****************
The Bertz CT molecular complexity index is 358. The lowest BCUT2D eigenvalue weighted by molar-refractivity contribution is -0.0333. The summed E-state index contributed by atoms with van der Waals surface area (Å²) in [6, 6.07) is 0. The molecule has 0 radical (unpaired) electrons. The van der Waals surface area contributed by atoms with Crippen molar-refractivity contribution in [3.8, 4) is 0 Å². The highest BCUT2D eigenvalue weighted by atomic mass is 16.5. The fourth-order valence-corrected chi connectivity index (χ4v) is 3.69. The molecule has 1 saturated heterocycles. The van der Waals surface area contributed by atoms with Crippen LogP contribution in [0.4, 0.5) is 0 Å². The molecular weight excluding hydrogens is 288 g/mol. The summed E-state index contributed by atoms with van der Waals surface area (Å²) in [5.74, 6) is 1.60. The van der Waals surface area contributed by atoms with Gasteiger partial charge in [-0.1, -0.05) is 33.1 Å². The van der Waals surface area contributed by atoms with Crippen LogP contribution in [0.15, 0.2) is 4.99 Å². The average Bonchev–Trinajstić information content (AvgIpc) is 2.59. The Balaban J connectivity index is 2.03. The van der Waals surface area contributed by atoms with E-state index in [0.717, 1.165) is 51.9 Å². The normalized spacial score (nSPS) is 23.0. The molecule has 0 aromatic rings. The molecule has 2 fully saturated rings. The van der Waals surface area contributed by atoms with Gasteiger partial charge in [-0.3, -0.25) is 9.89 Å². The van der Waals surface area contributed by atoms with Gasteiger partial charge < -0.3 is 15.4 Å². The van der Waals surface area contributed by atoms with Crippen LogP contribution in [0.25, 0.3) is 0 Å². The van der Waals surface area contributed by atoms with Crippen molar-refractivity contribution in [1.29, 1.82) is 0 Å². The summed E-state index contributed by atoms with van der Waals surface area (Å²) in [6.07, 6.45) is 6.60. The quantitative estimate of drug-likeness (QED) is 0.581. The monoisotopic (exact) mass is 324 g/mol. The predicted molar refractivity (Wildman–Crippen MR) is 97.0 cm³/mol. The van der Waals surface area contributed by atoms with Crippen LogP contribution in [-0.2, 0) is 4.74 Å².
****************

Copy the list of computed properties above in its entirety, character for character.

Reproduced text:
The Bertz CT molecular complexity index is 358. The lowest BCUT2D eigenvalue weighted by molar-refractivity contribution is -0.0333. The summed E-state index contributed by atoms with van der Waals surface area (Å²) in [6, 6.07) is 0. The molecule has 0 radical (unpaired) electrons. The van der Waals surface area contributed by atoms with Crippen molar-refractivity contribution in [3.8, 4) is 0 Å². The highest BCUT2D eigenvalue weighted by atomic mass is 16.5. The fourth-order valence-corrected chi connectivity index (χ4v) is 3.69. The molecule has 1 saturated heterocycles. The van der Waals surface area contributed by atoms with Crippen LogP contribution in [0.4, 0.5) is 0 Å². The molecular weight excluding hydrogens is 288 g/mol. The summed E-state index contributed by atoms with van der Waals surface area (Å²) in [5.74, 6) is 1.60. The van der Waals surface area contributed by atoms with Gasteiger partial charge in [-0.1, -0.05) is 33.1 Å². The van der Waals surface area contributed by atoms with Crippen LogP contribution in [0.15, 0.2) is 4.99 Å². The average Bonchev–Trinajstić information content (AvgIpc) is 2.59. The Balaban J connectivity index is 2.03. The van der Waals surface area contributed by atoms with E-state index in [0.717, 1.165) is 51.9 Å². The normalized spacial score (nSPS) is 23.0. The molecule has 0 aromatic rings. The molecule has 2 fully saturated rings. The van der Waals surface area contributed by atoms with Gasteiger partial charge in [-0.3, -0.25) is 9.89 Å². The van der Waals surface area contributed by atoms with Gasteiger partial charge < -0.3 is 15.4 Å². The van der Waals surface area contributed by atoms with Crippen LogP contribution in [0.25, 0.3) is 0 Å². The van der Waals surface area contributed by atoms with Crippen molar-refractivity contribution in [1.29, 1.82) is 0 Å². The summed E-state index contributed by atoms with van der Waals surface area (Å²) in [6.07, 6.45) is 6.60. The quantitative estimate of drug-likeness (QED) is 0.581. The monoisotopic (exact) mass is 324 g/mol. The predicted molar refractivity (Wildman–Crippen MR) is 97.0 cm³/mol. The van der Waals surface area contributed by atoms with Crippen LogP contribution in [-0.2, 0) is 4.74 Å².